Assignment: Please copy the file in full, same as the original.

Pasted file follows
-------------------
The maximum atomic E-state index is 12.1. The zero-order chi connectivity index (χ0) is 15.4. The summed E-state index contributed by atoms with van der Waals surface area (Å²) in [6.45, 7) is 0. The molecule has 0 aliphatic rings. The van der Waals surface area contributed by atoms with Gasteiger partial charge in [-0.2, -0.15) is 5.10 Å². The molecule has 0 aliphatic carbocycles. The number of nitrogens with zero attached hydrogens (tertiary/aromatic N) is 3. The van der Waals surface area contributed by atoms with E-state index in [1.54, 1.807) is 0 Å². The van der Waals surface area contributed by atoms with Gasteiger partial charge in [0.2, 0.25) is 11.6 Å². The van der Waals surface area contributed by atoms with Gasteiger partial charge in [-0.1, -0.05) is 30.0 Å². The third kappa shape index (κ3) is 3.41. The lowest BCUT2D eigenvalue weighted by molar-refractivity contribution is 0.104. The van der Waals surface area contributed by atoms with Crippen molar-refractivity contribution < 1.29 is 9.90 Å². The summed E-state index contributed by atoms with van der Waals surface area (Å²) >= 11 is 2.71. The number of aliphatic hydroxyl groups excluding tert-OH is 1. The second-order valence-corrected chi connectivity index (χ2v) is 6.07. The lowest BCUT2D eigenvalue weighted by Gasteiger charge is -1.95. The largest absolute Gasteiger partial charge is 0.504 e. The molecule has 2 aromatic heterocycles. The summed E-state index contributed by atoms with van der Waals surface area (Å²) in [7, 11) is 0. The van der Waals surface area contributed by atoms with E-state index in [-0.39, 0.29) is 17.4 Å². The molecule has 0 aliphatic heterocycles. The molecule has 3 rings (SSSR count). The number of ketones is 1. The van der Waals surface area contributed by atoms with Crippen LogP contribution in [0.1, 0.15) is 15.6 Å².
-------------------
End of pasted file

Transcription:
The maximum atomic E-state index is 12.1. The zero-order chi connectivity index (χ0) is 15.4. The summed E-state index contributed by atoms with van der Waals surface area (Å²) in [6.45, 7) is 0. The molecule has 0 aliphatic rings. The van der Waals surface area contributed by atoms with Gasteiger partial charge in [-0.2, -0.15) is 5.10 Å². The molecule has 0 aliphatic carbocycles. The number of nitrogens with zero attached hydrogens (tertiary/aromatic N) is 3. The van der Waals surface area contributed by atoms with E-state index in [1.54, 1.807) is 0 Å². The van der Waals surface area contributed by atoms with Gasteiger partial charge in [0.2, 0.25) is 11.6 Å². The van der Waals surface area contributed by atoms with Gasteiger partial charge in [-0.1, -0.05) is 30.0 Å². The third kappa shape index (κ3) is 3.41. The lowest BCUT2D eigenvalue weighted by molar-refractivity contribution is 0.104. The van der Waals surface area contributed by atoms with Crippen molar-refractivity contribution < 1.29 is 9.90 Å². The summed E-state index contributed by atoms with van der Waals surface area (Å²) >= 11 is 2.71. The number of aliphatic hydroxyl groups excluding tert-OH is 1. The second-order valence-corrected chi connectivity index (χ2v) is 6.07. The lowest BCUT2D eigenvalue weighted by Gasteiger charge is -1.95. The largest absolute Gasteiger partial charge is 0.504 e. The molecule has 2 aromatic heterocycles. The summed E-state index contributed by atoms with van der Waals surface area (Å²) in [7, 11) is 0. The van der Waals surface area contributed by atoms with E-state index in [-0.39, 0.29) is 17.4 Å². The molecule has 0 aliphatic heterocycles. The molecule has 3 rings (SSSR count). The number of ketones is 1. The van der Waals surface area contributed by atoms with Crippen LogP contribution in [0.1, 0.15) is 15.6 Å².